Iain Duncan Smith has been criticised for calling non-disabled people "normal". Why does the word make people angry?
The Work and Pensions Secretary, Iain Duncan Smith, said in the House of Commons while defending the government's record on getting disabled people back into employment that "we are looking to get [the employment rates of disabled people] up to the level of normal, non-disabled people who are back in work."
Disabled and non-disabled people were quick to react to the implication that people with disabilities are not "normal". On Twitter such comments as "none of us are normal" and "diversity is normal" have opened up a conversation about what normality is and whether or not it should ever be used to describe those with disabilities.
The word itself is derived from the Latin "normalis" meaning a right-angle corresponding to a set square or carpenter's tool. George Walkden, a historical linguist from Manchester University says that later it became more linked to conforming to a set of standards and in the 16th Century it evolved further to mean ordinary.
"The use of the word implicitly divides people into two groups - with abnormal, the currently used antonym, carrying negative connotations," Walkden says. "The problem is that those who have been classified as not normal have a problem with it, it creates a sense of 'them' and 'us'.
"It's very context-dependent and doesn't mean the same things to everyone, it's all about who and when. If I say a normal chair has four legs then that's OK."
Another connotation of normal is that it should be something we strive towards which, Walkden says, in the case of many disabilities, is cruel because it is referring to things that can not be changed.
While many wouldn't bat an eyelid at using the word "normal" to describe non-disabled people, wheelchair user Mik Scarlet says he has encountered it his entire life.
"Normal just shouldn't exist anymore because I don't think anybody can really define what it is," he says. "If we can get past this idea of normal then we can be truly equal and nobody would need to be described as such.
"I meet so many young disabled people who say they just want to be normal, that's all they want, and actually I think anybody who strives for that has missed the point of life, really. For me it is much better to see yourself as not normal and different because that is just more interesting."
But Pipa Riggs, a blind woman from Scotland has a different opinion, maintaining that Duncan Smith was technically correct in his use of "normal" to describe non-disabled people. "Based on the fact we are seen as 'disabled' infers we are not as able as the majority," she says, "and another way of describing a majority is as 'normal' so I think he was justified in his usage," she says.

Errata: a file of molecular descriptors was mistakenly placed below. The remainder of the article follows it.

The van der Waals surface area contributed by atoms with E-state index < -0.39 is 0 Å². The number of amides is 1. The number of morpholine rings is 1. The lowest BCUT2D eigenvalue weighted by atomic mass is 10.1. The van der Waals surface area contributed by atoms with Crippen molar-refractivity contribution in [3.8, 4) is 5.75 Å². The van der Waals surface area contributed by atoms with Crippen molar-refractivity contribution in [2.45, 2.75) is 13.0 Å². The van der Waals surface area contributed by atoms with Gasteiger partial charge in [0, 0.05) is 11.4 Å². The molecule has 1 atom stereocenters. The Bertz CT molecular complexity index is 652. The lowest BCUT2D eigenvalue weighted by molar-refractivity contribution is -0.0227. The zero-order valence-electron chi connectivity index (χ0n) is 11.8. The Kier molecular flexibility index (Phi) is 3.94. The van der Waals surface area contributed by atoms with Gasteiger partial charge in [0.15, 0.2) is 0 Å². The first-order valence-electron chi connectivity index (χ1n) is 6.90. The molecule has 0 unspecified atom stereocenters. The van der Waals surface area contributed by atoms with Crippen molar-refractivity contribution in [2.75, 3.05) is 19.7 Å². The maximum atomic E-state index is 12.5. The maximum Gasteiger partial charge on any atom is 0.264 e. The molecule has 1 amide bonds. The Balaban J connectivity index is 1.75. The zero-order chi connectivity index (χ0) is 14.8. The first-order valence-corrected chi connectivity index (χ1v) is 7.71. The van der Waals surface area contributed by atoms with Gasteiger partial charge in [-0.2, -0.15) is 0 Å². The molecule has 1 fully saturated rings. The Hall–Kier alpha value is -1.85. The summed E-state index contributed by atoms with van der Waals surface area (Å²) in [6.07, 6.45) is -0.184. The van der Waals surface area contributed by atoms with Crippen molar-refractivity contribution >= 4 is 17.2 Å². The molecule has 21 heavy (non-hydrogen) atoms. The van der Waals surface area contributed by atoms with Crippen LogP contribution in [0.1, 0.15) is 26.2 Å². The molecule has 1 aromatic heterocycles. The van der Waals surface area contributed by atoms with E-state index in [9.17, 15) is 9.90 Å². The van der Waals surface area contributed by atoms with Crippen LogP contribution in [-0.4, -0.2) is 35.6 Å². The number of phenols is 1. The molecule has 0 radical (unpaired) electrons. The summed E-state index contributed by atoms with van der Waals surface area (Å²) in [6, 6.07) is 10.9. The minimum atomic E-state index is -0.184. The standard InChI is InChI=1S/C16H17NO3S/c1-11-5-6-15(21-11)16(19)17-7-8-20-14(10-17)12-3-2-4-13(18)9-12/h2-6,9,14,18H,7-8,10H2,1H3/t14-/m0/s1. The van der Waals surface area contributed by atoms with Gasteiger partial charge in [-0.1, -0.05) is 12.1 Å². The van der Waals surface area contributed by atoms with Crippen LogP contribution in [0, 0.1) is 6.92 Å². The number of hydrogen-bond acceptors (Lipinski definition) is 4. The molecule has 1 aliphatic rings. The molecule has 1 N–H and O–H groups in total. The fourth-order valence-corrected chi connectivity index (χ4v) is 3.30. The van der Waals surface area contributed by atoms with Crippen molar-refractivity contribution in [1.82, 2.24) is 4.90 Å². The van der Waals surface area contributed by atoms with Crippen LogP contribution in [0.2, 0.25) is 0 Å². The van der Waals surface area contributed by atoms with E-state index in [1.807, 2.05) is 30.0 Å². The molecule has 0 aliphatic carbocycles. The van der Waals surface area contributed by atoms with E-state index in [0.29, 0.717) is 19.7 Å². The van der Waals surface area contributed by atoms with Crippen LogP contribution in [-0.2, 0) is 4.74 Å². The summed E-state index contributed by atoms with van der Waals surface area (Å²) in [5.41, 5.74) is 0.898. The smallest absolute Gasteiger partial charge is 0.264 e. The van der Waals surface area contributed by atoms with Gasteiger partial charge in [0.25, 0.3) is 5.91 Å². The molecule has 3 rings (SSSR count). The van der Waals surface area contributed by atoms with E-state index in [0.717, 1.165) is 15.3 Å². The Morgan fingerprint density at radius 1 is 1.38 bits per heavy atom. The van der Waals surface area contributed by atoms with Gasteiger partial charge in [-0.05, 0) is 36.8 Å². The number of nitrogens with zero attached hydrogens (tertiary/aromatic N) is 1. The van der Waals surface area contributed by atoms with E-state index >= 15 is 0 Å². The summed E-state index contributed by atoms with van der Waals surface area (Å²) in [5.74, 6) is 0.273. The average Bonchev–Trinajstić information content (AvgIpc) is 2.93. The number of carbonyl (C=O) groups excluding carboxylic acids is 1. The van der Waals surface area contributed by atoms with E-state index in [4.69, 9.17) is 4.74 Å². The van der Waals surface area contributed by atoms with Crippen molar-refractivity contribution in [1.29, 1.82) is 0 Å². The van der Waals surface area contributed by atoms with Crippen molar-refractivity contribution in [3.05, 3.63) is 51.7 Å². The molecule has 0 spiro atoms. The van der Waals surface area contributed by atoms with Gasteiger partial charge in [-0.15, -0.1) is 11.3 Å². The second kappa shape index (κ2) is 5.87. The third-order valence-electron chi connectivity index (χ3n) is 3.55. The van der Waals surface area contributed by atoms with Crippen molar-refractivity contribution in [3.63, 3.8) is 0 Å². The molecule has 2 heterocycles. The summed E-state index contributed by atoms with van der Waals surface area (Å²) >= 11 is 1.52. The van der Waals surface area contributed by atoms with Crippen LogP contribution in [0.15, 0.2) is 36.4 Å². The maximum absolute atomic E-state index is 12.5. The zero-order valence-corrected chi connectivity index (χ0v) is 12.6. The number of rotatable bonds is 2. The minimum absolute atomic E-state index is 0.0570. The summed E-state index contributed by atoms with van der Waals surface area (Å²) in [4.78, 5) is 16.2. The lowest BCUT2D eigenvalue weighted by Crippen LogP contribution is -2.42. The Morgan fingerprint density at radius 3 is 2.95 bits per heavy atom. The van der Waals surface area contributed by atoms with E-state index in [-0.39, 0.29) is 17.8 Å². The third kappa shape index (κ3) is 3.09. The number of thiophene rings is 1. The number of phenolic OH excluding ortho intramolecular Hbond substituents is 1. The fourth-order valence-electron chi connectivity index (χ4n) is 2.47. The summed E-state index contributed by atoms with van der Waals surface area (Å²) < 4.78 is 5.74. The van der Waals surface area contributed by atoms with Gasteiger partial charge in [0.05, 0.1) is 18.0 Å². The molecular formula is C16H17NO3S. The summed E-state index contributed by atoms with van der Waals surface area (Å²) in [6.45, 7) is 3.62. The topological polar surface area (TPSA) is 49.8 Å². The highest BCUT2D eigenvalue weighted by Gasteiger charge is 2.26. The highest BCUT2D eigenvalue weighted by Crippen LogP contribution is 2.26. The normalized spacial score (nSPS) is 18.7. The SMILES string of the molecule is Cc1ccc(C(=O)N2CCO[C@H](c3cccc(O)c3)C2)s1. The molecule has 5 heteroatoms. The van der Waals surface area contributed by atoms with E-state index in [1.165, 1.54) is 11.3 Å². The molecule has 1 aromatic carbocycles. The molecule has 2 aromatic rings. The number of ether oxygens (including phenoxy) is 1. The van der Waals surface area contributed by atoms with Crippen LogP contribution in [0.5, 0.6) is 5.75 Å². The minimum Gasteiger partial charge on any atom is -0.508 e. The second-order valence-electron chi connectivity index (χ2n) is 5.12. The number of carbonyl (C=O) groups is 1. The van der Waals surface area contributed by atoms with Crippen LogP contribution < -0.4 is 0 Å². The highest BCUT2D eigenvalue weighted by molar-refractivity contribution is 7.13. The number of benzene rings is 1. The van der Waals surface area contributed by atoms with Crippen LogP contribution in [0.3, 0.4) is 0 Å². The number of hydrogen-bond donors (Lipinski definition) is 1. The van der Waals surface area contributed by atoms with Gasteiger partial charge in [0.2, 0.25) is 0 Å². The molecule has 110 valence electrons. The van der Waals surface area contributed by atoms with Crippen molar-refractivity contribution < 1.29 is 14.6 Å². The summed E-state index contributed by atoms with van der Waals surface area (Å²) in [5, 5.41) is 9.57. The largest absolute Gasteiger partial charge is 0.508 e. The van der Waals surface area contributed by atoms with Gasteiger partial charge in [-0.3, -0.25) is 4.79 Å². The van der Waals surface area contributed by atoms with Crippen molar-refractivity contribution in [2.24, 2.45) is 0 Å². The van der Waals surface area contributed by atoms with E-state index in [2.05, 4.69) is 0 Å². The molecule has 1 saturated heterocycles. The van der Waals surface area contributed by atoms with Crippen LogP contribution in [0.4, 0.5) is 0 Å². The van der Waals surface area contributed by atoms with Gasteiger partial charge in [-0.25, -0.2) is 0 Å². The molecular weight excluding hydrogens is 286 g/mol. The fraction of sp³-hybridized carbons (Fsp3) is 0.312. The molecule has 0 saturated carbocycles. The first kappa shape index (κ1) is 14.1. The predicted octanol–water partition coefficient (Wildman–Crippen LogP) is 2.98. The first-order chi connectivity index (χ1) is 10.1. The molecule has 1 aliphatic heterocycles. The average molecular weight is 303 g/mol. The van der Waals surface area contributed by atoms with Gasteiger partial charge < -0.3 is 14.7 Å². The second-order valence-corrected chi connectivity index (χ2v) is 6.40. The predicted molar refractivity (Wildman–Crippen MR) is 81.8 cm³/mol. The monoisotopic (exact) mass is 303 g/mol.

Dr John Hughes, a GP in Manchester says that the medical definition will vary greatly from a social usage of the word and it is important that doctors have a standardised view of what "normal" means.
"In medicine there are normal ranges for most things, blood tests, heart rate etc and anything outside of what is the normal range is considered abnormal," he says.
At its most basic level, Hughes says, "normal" is defined by doctors as having two arms, two legs and a healthy set of organs and mind. But, he adds, nuances do still exist and doctors will have their own, individual view of what "normal" is.
"Take autism and Aspergers which are on a very wide spectrum and you will find that psychiatrists often have a much lower threshold than GPs of what may constitute those conditions. And then look at the terminology often used around autism, that somebody can have 'high functioning autism' placing them closer to what we believe is the 'normal' way a brain should be."
Hughes says that doctors ultimately tend to use themselves as a benchmark for what is "normal", so the word is certainly up for interpretation in the medical profession too.
Ian Macrae from the website Disability Now (who is blind) says Duncan Smith was using a subjective term in an objective way.
"I view everything about me as normal. The technology I use for example, is to me not at all out-of-the-ordinary, but it would be to somebody else". He goes on: "I used to attend the Royal Normal College for the Blind. Normal was used in its name the way it was used in America to identify a training college. The irony was not lost on us blind kids because we were well aware that we, and the institution, were definitely not considered as the norm."